Jewish Revolt at the Birkenau extermination camp in 1944, I asked the well-known theatrical producer, Leonidas Loizides, to read the theatrical monologue, Kaddish. In it, a Jewish woman named Sarah shares her final thoughts before being killed at Auschwitz. She mourns for the life that she will never live with the man she loves, the children she will never hold in her arms, and the simple dreams she will never see fulfilled.

From April 1915 to January 1916, Britain led a failed invasion of Gallipoli. You have a screenplay which takes place during that campaign. What led you to write about that, despite the fact that the war did not involve Greece?

Australians and New Zealanders are generally
well aware of Gallipoli, though many don't
realise that the French were involved, or that
the British suffered great losses (including
the death of the father of David Niven).
Anyone who studies the Greek history of that period, and the deep divisions that characterize it, will discover that the Battle of Gallipoli and the sacrifice of so many people, was due to the refusal of the Greek side to allow allied troops access from its territory on the way to Istanbul. As an expression of apology for that fact, I wrote this script titled All Of Them Are Fate. I am looking for a producer in Australia or New Zealand, to highlight the Battle of Gallipoli with the characters chosen to play in this unique film.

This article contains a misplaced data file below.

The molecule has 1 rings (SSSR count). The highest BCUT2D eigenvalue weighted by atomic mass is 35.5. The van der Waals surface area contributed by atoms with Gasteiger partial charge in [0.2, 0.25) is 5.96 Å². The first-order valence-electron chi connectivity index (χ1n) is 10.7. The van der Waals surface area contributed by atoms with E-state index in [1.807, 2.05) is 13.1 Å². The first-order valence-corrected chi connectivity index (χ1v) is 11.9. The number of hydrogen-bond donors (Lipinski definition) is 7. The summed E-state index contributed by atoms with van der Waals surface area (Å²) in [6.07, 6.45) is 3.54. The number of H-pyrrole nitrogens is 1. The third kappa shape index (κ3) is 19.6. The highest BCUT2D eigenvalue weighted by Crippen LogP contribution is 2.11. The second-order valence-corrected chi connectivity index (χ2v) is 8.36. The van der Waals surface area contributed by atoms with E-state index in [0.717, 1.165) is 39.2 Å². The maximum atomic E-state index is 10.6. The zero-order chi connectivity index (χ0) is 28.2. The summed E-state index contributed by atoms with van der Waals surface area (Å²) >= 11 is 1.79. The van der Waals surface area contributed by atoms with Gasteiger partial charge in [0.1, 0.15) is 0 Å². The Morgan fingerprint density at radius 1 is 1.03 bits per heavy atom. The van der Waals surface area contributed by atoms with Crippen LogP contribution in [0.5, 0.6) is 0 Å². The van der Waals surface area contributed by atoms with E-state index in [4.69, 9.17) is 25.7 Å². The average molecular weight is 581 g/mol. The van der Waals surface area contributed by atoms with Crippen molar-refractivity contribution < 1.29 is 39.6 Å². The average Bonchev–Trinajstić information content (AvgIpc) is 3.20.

•  If a producer in Australia or New Zealand wanted to contact you, how should they go about it?

My e-mail address is:

What are your ten favourite movies of all time?

Lord of the Rings (2001)
Deja Vu (2006)
Kingdom of Heaven (2005)
Gone with the Wind (1939)
The Winds of War (1983)
The Last Samurai (2003)
El Cid (1961)
55 Days at Peking (1963)
Battleship Potemkin (1925)
Eternity and a Day (1998)

What’s next for Michael Kokkinaris?

I will continue to study, write and look for the true meaning of life, as I live.


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Unknown said...

Michael Kokkinaris has done EVERYTHING! Not only a novelist and creator of plays and screenplays, but a fully qualified and practising paediatrician and a student of history. He knows what it is like to be a displaced citizen and to grieve for his homeland. It sounds like his screenplay about Gallipoli will teach us about our national icon.

Unknown said...

I find the interviews you post are greatly enriched by the links and facts presented to illustrate what is mentioned.

The great number of English missing and dead contrasts strongly with zero for the other nationalities. Does this merely reflect a different method of counting, or does it reflect the English army's attitude towards its troops, in that it did not bother to recover bodies? Or is it a reflection of censorship, where in Australia and other countries, missing soldiers were counted as having heroically died in action? Perhaps a screenplay by someone like Michael Kokkinaris with knowledge gleaned from a different society will cast light on such vexing questions.


Ενας μοναδικός άνθρωπος, σπάνιος με πολλά προσόντα και πολύ αγάπη για τον άνθρωπο και τα παιδιά